In June I thought it was a shoelace, a long one from someone's sneaker, something once white but now dirtied, well-worn and tossed by an inconsiderate tenant from one of the balconies overlooking The Run. It was resting in the grass, pale and fragile, like a frozen wisp of smoke or a thin piece of onion paper, moist from the morning dew and curled upon itself, draped across our trail a little too carefully to be something randomly tossed from above, looking instead like something almost arranged. Duncan and I saw it at the same moment but he was a little quicker to lean in and investigate. It was only when his nosed touched the thing and he jumped back as though he'd received a sudden shock, ears and tail down, his body shrinking in upon itself, that I knew what it really was, a snake skin.
I am not what you'd call squeamish. Bugs don't really bother me, unless, of course, I discover them crawling across me or when someone points and tells me there's one on my back where it can't be seen or easily reached. Mice and other rodents have always fascinated me. In fact there was a long time in junior high and high school when I kept gerbils, sometimes a cage of as many as ten if the two original occupants decided to start a family. Even the bats that fill the skies above The Glen just after the sun sets haven't really troubled me. But snakes? Snakes are another story. Yes I know they are here and that they are mostly harmless, but I don't have to like it one bit.
It was only the skin and nothing to be afraid of, but it's head was pointed in the direction of the tall grass on the edge of the golf course immediately to our right and the narrow impression in the wet grass that headed in the opposite direction, toward the heavy shadowy hiding places of the bushes to our left told me that its previous resident was still quite nearby. It had come from the golf course, molted quickly and was now resting nearby, moist and soft, its new skin drying while it watched us, tongued tasting the air around us. With my heart racing irrationally and my whole body tense and ready to jump back if need be, I leaned in to study it, bent down low to see the big, pearl-shaped places where the eyes had been, the curling onion-skin folds of its mouth. It was nearly complete and without any breaks in its mottled surface and when I steeled myself to touch it it seemed soft, like dandelion fluff, and very, very fresh.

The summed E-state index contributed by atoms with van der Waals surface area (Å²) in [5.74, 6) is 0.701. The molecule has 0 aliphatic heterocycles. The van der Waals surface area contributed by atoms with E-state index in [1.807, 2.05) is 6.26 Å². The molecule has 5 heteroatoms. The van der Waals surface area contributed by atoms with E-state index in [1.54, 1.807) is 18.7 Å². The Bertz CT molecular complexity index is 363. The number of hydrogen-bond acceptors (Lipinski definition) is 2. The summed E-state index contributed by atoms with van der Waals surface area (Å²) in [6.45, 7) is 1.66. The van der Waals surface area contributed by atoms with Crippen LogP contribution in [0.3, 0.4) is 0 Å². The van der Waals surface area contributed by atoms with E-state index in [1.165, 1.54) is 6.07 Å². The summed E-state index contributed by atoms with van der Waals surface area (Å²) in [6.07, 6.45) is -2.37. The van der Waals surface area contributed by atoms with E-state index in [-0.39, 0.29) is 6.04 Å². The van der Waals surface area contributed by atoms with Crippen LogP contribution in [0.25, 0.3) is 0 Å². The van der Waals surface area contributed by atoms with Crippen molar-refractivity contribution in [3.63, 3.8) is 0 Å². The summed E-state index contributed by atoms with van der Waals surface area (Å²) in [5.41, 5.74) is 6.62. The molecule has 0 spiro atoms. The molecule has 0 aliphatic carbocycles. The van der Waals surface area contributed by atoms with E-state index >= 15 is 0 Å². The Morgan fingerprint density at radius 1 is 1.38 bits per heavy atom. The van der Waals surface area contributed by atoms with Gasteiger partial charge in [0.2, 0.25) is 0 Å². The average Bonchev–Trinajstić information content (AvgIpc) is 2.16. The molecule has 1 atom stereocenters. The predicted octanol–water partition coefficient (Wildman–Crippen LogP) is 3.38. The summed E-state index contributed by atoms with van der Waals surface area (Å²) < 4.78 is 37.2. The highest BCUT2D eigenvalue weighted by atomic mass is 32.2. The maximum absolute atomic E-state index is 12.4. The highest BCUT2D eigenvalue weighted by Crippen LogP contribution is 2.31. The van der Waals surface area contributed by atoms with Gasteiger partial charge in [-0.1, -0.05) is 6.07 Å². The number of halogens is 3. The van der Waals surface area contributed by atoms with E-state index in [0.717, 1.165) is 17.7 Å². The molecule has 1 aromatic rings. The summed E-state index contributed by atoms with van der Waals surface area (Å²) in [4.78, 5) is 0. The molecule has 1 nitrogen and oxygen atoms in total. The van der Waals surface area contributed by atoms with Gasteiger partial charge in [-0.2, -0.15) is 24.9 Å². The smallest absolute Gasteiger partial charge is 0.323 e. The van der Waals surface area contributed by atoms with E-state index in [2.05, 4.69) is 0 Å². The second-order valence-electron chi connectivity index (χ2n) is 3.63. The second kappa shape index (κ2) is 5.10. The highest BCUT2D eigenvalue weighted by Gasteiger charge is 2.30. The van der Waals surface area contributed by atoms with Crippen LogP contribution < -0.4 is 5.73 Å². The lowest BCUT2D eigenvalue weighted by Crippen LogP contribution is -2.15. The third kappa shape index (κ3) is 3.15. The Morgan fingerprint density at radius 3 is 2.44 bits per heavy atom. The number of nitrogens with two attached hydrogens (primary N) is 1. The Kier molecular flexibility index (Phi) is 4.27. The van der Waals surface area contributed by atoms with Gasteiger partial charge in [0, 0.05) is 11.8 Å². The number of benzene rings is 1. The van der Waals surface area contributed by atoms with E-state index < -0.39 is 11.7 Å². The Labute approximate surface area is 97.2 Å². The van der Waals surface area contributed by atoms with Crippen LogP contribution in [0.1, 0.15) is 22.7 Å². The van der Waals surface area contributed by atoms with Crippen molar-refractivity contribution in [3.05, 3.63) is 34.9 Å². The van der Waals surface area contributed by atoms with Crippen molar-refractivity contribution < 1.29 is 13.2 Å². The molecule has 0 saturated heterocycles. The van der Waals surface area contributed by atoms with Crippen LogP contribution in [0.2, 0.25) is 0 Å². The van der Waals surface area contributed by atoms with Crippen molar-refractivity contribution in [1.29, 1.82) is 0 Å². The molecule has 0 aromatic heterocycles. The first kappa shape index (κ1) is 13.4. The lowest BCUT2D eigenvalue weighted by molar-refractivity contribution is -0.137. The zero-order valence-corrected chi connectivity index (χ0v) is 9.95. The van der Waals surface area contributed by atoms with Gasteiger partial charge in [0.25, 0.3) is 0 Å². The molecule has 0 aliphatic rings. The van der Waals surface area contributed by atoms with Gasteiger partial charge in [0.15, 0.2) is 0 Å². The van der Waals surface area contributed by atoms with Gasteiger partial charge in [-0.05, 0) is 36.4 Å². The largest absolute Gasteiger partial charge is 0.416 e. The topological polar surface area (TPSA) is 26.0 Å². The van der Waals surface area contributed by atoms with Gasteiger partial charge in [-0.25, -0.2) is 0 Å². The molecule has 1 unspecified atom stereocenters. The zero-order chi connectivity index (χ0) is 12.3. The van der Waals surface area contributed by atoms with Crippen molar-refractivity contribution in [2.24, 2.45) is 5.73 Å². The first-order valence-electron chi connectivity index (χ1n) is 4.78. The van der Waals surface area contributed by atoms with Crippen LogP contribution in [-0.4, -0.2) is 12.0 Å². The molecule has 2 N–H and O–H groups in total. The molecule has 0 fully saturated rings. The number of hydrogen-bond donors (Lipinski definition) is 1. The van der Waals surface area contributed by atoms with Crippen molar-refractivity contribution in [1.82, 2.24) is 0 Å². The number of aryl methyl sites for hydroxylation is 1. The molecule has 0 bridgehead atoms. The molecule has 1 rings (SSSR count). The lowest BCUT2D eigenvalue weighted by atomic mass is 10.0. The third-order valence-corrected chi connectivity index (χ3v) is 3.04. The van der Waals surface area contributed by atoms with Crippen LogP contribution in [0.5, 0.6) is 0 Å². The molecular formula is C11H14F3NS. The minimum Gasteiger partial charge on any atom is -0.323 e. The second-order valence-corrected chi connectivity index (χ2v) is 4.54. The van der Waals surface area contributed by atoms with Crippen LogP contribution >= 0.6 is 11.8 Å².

It was the first indication I'd seen of a snake in the four years we've lived here so I stepped over it and continued on our way but for several weeks afterward it stayed in my mind and where I'd once found myself watching for bunnies and squirrels and even Jeffrey's stray cat, I now found myself considering snakes, lurking in the depths of the bushes where Duncan bounded and played and snorted. But as the summer progressed and no further signs appeared I forgot all about it.
Until this afternoon.
And then there it was again, except that this time it was dark gray, as fat as a hot dog, with black markings running up and down its body––a little less than three feet in length––from the sleek head to the narrowest tip of its tail. It was resting in the same spot the skin had been three months ago, its body bent in the middle as though caught in the act of pushing itself forward. My foot hovered inches above it, frozen in the air about to come down, in the soft, squirming middle of the thing. I thought it was a branch from the elms above. The ground was littered with them from our windy nights. Most still held a handful of refugee leaves that had only just begun to change colors. This one, though, was smooth and shiny and leafless, without a knot on it. My heart gave a tremendous leap and I backed away. Dunc was still a few yards behind me, nosing along the fence for signs of intruders or would-be usurpers to his territory, and hadn't spotted it yet. He'd only had one other encounter with a snake and that ended with him also mistaking it for a twig, something to be carried in his mouth and played with. I took a step toward the thing and tapped my foot near its head, striking the ground four or five times, half expecting, half hoping, it wouldn't move, that its lifeless body could be something kicked under the fence where we wouldn't have to think of it again. But it wasn't lifeless and the last time my foot came down it gave a great heave, its narrow head leaving the ground and turning in my direction for only a moment, before it thrust itself forward and slid into the shrubbery a foot away. I jumped back, every nerve in my body alive and fired up. And then I felt something brush the back of my foot, leaped up and turned around, a cry in my throat, the sound a cross between the gasp of a little girl and the shriek of a cat in the night. But it was only Dunc, dumbfounded and startled by my reaction. I breathed a sigh of relief, patted him on the head, watched him sniff suspiciously in the grass where the thing had been only moments before and then move on.
It took a few seconds, but with one eye on the shadows under the bushes and one on the happy tail of my dog, I made it the rest of the way.
Perhaps there is reason to look forward to the coming winter after all.